My husband’s original plan was to fulfill his initial commitment to the Army and then settle down into ‘regular’ life with a wife and family. But then he met me. We married shortly after he commissioned and enjoyed life as just the two of us (cue Bill Whithers) against the world. Children weren’t on our radar and decided early on not to have children until he was well out of the Army. However, here we are 10 years later – my husband is still in the Army (by choice) and we have two phenomenal children and a beautiful dog.
My views about raising children within in the constraints of the military have obviously changed from the ones I held as a young newlywed in my early twenties. I also don’t shop at Hollister anymore so I have grown quite wiser. Over the years, I’ve come to appreciate the lessons of resiliency this lifestyle provides and about 93% of the time I feel that my children are lucky to have such experiences. That being said, there are certainly times when the military presents a situation that will lead your child to feel a great deal of pain. And as a parent, such these moments are absolutely heartbreaking. But we push on.
I like to think of resiliency as a virtue. The skills and coping mechanisms military children learn are all part of a skill-set that will benefit them greatly in their adult life – adapting to new places and situations, remaining flexible when faced with uncertainty, and being a helping hand to those military families in need are just a few. Weston has lived in 5 homes in 3 states while Virginia is the only home Violet has known. I love the fact that our children will get to sample life in many parts of our great country and hopefully many parts of the world (please oh please let us get OCONUS orders at some point).
My children are only four and (almost) 9 months so they don’t really comprehend what this lifestyle entails. My son doesn’t remember his daddy being deployed for a year and my daughter has two parents present throughout her first year – somewhat of a luxury in the military. Our son knows that his daddy is a soldier and sometimes has to go away for work but he is far too young to understand the complexity of war or the dangers associated with being a member of the military. As he gets older, we know there will be difficult questions to answer but we vow to answer them with grace and understanding.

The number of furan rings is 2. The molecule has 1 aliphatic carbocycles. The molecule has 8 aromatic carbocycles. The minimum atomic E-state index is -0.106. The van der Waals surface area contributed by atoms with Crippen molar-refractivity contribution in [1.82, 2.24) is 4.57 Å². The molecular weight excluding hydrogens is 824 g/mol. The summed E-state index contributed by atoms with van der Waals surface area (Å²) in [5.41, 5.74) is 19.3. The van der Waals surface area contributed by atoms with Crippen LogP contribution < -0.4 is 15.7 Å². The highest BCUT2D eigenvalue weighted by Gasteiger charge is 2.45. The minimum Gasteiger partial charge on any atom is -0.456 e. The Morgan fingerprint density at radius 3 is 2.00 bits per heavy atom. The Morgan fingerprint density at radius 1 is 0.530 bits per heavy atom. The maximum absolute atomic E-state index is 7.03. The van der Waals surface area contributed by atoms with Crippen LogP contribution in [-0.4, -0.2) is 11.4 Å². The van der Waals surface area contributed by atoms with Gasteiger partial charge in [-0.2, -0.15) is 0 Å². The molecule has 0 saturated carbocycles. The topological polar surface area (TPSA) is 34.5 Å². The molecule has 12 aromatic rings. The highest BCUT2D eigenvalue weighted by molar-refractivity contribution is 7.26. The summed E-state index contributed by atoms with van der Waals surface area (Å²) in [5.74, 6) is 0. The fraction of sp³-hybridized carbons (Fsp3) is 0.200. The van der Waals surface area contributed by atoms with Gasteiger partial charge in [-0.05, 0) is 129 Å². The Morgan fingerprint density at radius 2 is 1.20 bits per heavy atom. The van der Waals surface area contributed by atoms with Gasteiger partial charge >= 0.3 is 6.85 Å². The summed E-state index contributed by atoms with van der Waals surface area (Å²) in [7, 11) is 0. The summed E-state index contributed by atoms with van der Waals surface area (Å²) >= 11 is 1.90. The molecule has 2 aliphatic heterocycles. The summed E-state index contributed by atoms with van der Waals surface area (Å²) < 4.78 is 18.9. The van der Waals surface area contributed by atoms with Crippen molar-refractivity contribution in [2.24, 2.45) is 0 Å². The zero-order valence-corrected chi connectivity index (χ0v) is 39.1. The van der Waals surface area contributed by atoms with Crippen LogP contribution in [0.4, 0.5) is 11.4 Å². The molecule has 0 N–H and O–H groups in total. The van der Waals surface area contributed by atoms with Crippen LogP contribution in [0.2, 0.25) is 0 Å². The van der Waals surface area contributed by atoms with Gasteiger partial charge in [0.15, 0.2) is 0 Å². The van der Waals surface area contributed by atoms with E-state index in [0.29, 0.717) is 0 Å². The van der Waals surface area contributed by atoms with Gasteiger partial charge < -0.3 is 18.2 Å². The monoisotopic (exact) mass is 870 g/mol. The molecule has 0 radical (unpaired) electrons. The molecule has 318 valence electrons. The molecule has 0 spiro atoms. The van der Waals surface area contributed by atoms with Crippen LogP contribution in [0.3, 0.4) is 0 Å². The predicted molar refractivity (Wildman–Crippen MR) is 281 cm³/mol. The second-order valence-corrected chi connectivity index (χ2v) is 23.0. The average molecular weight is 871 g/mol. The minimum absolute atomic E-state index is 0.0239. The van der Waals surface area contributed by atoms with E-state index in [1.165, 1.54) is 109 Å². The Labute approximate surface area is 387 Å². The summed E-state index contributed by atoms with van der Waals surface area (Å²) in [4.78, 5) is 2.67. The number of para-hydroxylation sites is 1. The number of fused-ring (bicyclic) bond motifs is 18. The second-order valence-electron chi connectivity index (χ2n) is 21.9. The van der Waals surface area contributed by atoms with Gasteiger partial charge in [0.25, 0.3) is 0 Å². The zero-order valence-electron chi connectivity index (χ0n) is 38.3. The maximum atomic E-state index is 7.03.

And most importantly, my children are just that – children. Yes, there are aspects of being a military child that are unique and such circumstances should be recognized and handled with care. But there are a lot of parents out there with jobs that are dangerous and demand time away from home – military children are certainly not alone in that regard. My children have a father who would do anything in the world for them. And he just happens to be a soldier. He demonstrates dedication, honor, and courage on a daily basis – I can’t think of a better role model for our children.
April is Month of the Military Child. If you’re looking for a way to help military children, check out Folds of Honor Foundation, which provides scholarships for children of military members killed in action and wounded warriors. You can also donate to the USO.
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